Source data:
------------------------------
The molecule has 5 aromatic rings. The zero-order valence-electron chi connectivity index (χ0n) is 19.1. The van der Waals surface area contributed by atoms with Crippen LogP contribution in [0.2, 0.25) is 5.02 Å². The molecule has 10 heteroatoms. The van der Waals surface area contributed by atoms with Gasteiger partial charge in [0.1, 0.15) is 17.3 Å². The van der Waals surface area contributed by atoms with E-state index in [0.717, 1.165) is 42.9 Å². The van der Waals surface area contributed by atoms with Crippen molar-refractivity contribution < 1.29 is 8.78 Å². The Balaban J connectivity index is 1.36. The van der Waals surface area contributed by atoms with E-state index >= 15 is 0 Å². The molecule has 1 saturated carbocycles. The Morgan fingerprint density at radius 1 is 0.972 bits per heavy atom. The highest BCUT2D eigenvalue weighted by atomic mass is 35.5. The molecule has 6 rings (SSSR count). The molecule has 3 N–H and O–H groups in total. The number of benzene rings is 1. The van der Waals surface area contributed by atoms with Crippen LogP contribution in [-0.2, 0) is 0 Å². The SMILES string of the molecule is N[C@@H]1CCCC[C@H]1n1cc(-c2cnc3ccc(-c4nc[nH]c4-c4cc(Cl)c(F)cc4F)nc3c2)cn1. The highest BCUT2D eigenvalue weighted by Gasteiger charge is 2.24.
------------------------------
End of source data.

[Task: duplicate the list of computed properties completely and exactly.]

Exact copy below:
The molecule has 5 aromatic rings. The zero-order valence-electron chi connectivity index (χ0n) is 19.1. The van der Waals surface area contributed by atoms with Crippen LogP contribution in [0.2, 0.25) is 5.02 Å². The molecule has 10 heteroatoms. The van der Waals surface area contributed by atoms with Gasteiger partial charge in [0.1, 0.15) is 17.3 Å². The van der Waals surface area contributed by atoms with E-state index in [0.717, 1.165) is 42.9 Å². The van der Waals surface area contributed by atoms with Crippen molar-refractivity contribution < 1.29 is 8.78 Å². The Balaban J connectivity index is 1.36. The van der Waals surface area contributed by atoms with E-state index >= 15 is 0 Å². The molecule has 1 saturated carbocycles. The Morgan fingerprint density at radius 1 is 0.972 bits per heavy atom. The highest BCUT2D eigenvalue weighted by atomic mass is 35.5. The molecule has 6 rings (SSSR count). The molecule has 3 N–H and O–H groups in total. The number of benzene rings is 1. The van der Waals surface area contributed by atoms with Crippen LogP contribution in [-0.2, 0) is 0 Å². The SMILES string of the molecule is N[C@@H]1CCCC[C@H]1n1cc(-c2cnc3ccc(-c4nc[nH]c4-c4cc(Cl)c(F)cc4F)nc3c2)cn1. The highest BCUT2D eigenvalue weighted by Gasteiger charge is 2.24.